“The Present Situation” American Sentinel 14, 12, pp. 178, 179.

THE treaty of peace with Spain has been ratified. Porto Rico and the Philippines are thus confirmed to the United States. The United States is now no more the United States of America; it is, as Senator Daniel said it would be, “the United States of America and Asia.”

And how stands it as to principle with the United States of America and Asia? Immediately following the ratification of the treaty of peace, the following resolution was adopted by the Senate:—

“That by the ratification of the treaty of peace with Spain it is not intended to incorporate the inhabitants of the Philippine Islands into citizenship of the United States, nor is it intended to permanently annex said islands as an integral part of the territory of the United States; but it is the intention of the United States to establish on said islands a government suitable to the wants and condition of the inhabitants of said islands, to prepare them for local self-government, and in due time to make such disposition of said islands as will best promote the interests of the citizens of the United States and the inhabitants of said islands.

No inhabitant then of the Philippine Islands is, nor can be, a citizen of the United States. They are, and must remain, only subjects. But when the United States possess people who are not, and cannot be citizens, but are held and ruled only as subjects, it is no more a government of the people, by the people, and for the people, no more a government of “We the People,“—it is no more a republic, but “a government of some other form.”

That all this was intended in the very making of the treaty of peace is certain, as is shown by the words of Mr. Whitelaw Reid, one of the peace commissioners, in a speech in which he explained the difficulties and aims of the commissioners in the Paris convention. It was spoken in Chicago Tuesday night, February 14. His subject was “The Achievements of American Diplomacy.” As reported in the New York Herald he said:—

“The Pacific Ocean … is in our hands now. Practically we own more than half the coast on this side, and have military stations in the Sandwich and Aleutian islands. To extend our authority over the Philippine archipelago is to fence in the China Sea. Rightly used it enables the United States to convert the Pacific Ocean almost into an American lake….

“Let us free our minds of some bugbears…. It is a bugbear that the Filipinos would be citizens of the United States. It is a bugbear that anybody living on the territory or other property of the United States must be a citizen.

“Brushing aside these bugbears, gentlemen, what are the duties sf [sic.] the hour?

“First—Hold what you are entitled to. If you are ever to part with it, wait at least till you have found out that you have no use for it. Next, resist admission of any of our new possessions as states or their organization on a plan designed to prepare them for admission. Make this fight easiest by making it at the beginning. Resist the first effort to change the character of the Union. We want no Porto Ricans or Cubans to be sending Senators and Representatives to Washington. We will do them good, if we may, all the days of our life, but, please God, we will not divide this Republic among them.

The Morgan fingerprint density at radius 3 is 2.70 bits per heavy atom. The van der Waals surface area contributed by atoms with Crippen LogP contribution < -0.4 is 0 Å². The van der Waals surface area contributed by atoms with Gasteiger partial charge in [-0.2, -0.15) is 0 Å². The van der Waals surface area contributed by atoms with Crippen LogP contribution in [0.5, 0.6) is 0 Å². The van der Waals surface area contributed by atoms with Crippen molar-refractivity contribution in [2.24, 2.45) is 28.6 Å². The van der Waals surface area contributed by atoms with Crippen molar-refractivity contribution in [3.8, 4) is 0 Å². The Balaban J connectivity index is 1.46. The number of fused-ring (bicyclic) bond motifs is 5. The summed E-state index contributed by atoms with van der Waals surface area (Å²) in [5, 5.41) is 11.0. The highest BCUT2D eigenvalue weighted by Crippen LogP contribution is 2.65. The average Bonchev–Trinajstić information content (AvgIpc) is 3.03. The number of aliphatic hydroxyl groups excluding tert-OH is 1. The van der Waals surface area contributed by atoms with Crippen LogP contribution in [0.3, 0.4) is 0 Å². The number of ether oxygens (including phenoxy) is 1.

“Resist the crazy extension of the doctrine that government derives its just powers from the consent of the governed to an extreme never imagined by the men who framed it, and never for one moment acted upon in their own practice.”

That is plain enough, and is stated plainly enough- to show to all, without any argument, that the principles of American republicanism have been repudiated, and intentionally repudiated, formally and officially by the United States, and that now it is a government of another sort.

What sort of a government it now is, as compared with what it was when it was founded and while it adhered to its original principles, is pretty well illustrated in the speeches of Senators Hoar and Hale against the resolution quoted in this article.

“Senator Hoar opposed it because it gave no hope of liberty or self-government to the islands. He said it was an infamous declaration.”

Senator hale said:—

“Confess will adjourn and the war will go on, and there is not a man who will not realize in three months that it is a war of conquest and subjugation.

“And yet, we are told that we are traitors and are held up and blacklisted in the newspapers because we want to give those people a chance at least to show that they are friendly and can set up a government of their own.

“Instead we kill them, not by scores, not by hundreds, but by thousands. More Filipinos have been killed by the guns of our army and navy than were patriots killed in any six battles of the Revolutionary war. It has become a gigantic event. The slaughter of people in no way equal to us, meeting us with bows and arrows and crawling into the jungles by hundreds, there to die, has stupefied the American mind. No one has said that our mission of commerce and of the gospel was [179] to be preceded by the slaughter of thousands of persons.”

Ichabod! The only word that now remains is Ichabod. A. T. J.

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